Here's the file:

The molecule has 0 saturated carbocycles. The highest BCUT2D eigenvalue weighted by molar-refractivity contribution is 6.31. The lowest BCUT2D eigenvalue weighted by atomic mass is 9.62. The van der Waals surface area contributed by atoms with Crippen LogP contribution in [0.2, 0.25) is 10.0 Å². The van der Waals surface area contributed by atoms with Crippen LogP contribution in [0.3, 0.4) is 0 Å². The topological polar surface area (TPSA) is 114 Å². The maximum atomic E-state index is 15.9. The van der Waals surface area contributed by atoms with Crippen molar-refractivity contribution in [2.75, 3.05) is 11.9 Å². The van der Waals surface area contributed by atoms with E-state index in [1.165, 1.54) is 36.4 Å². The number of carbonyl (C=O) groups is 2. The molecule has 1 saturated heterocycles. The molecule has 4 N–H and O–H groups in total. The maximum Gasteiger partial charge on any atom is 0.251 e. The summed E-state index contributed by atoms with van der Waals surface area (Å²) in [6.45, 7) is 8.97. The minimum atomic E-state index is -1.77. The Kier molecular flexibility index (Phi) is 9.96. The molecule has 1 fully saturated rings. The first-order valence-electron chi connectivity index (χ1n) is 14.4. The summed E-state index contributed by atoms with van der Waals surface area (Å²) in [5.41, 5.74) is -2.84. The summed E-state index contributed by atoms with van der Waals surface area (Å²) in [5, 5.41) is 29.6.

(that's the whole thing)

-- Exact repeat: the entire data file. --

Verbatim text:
The molecule has 0 saturated carbocycles. The highest BCUT2D eigenvalue weighted by molar-refractivity contribution is 6.31. The lowest BCUT2D eigenvalue weighted by atomic mass is 9.62. The van der Waals surface area contributed by atoms with Crippen LogP contribution in [0.2, 0.25) is 10.0 Å². The van der Waals surface area contributed by atoms with Crippen LogP contribution in [0.3, 0.4) is 0 Å². The topological polar surface area (TPSA) is 114 Å². The maximum atomic E-state index is 15.9. The van der Waals surface area contributed by atoms with Crippen molar-refractivity contribution in [2.75, 3.05) is 11.9 Å². The van der Waals surface area contributed by atoms with E-state index in [1.165, 1.54) is 36.4 Å². The number of carbonyl (C=O) groups is 2. The molecule has 1 saturated heterocycles. The molecule has 4 N–H and O–H groups in total. The maximum Gasteiger partial charge on any atom is 0.251 e. The summed E-state index contributed by atoms with van der Waals surface area (Å²) in [6.45, 7) is 8.97. The minimum atomic E-state index is -1.77. The Kier molecular flexibility index (Phi) is 9.96. The molecule has 1 fully saturated rings. The first-order valence-electron chi connectivity index (χ1n) is 14.4. The summed E-state index contributed by atoms with van der Waals surface area (Å²) in [5.41, 5.74) is -2.84. The summed E-state index contributed by atoms with van der Waals surface area (Å²) in [5, 5.41) is 29.6.